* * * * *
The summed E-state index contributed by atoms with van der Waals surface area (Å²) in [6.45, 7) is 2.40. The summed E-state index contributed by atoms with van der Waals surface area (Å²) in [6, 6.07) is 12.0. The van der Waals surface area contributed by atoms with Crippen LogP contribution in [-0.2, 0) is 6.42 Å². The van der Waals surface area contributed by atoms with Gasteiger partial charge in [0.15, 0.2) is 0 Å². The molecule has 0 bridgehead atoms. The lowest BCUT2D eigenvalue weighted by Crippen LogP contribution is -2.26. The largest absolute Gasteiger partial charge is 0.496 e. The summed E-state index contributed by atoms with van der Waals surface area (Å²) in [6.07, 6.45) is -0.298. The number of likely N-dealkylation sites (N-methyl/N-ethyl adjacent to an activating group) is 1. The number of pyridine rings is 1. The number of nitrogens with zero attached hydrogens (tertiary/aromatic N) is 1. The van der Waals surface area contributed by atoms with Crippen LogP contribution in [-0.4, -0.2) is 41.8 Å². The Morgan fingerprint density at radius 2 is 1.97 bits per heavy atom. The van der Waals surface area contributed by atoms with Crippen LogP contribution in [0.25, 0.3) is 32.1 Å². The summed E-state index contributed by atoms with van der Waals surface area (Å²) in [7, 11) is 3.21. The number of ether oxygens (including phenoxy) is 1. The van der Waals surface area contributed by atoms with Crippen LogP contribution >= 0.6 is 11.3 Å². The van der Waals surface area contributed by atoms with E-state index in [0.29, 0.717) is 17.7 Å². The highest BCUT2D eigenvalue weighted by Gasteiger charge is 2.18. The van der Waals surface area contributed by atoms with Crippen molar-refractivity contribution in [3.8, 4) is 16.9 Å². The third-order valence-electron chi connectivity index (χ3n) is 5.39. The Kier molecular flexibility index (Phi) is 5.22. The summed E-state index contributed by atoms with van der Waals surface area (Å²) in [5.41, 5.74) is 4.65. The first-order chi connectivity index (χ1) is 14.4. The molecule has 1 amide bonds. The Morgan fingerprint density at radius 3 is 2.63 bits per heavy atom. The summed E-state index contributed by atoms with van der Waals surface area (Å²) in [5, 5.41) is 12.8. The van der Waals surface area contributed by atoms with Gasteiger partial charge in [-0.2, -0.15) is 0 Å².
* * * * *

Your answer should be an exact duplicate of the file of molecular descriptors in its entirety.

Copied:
The summed E-state index contributed by atoms with van der Waals surface area (Å²) in [6.45, 7) is 2.40. The summed E-state index contributed by atoms with van der Waals surface area (Å²) in [6, 6.07) is 12.0. The van der Waals surface area contributed by atoms with Crippen LogP contribution in [-0.2, 0) is 6.42 Å². The van der Waals surface area contributed by atoms with Gasteiger partial charge in [0.15, 0.2) is 0 Å². The molecule has 0 bridgehead atoms. The lowest BCUT2D eigenvalue weighted by Crippen LogP contribution is -2.26. The largest absolute Gasteiger partial charge is 0.496 e. The summed E-state index contributed by atoms with van der Waals surface area (Å²) in [6.07, 6.45) is -0.298. The number of likely N-dealkylation sites (N-methyl/N-ethyl adjacent to an activating group) is 1. The number of pyridine rings is 1. The number of nitrogens with zero attached hydrogens (tertiary/aromatic N) is 1. The van der Waals surface area contributed by atoms with Crippen LogP contribution in [-0.4, -0.2) is 41.8 Å². The Morgan fingerprint density at radius 2 is 1.97 bits per heavy atom. The van der Waals surface area contributed by atoms with Crippen LogP contribution in [0.25, 0.3) is 32.1 Å². The summed E-state index contributed by atoms with van der Waals surface area (Å²) in [7, 11) is 3.21. The number of ether oxygens (including phenoxy) is 1. The van der Waals surface area contributed by atoms with Crippen LogP contribution >= 0.6 is 11.3 Å². The van der Waals surface area contributed by atoms with E-state index in [0.29, 0.717) is 17.7 Å². The highest BCUT2D eigenvalue weighted by Gasteiger charge is 2.18. The van der Waals surface area contributed by atoms with Crippen molar-refractivity contribution in [3.8, 4) is 16.9 Å². The third-order valence-electron chi connectivity index (χ3n) is 5.39. The Kier molecular flexibility index (Phi) is 5.22. The summed E-state index contributed by atoms with van der Waals surface area (Å²) in [5.41, 5.74) is 4.65. The first-order chi connectivity index (χ1) is 14.4. The molecule has 1 amide bonds. The Morgan fingerprint density at radius 3 is 2.63 bits per heavy atom. The summed E-state index contributed by atoms with van der Waals surface area (Å²) in [5, 5.41) is 12.8. The van der Waals surface area contributed by atoms with Gasteiger partial charge in [-0.2, -0.15) is 0 Å².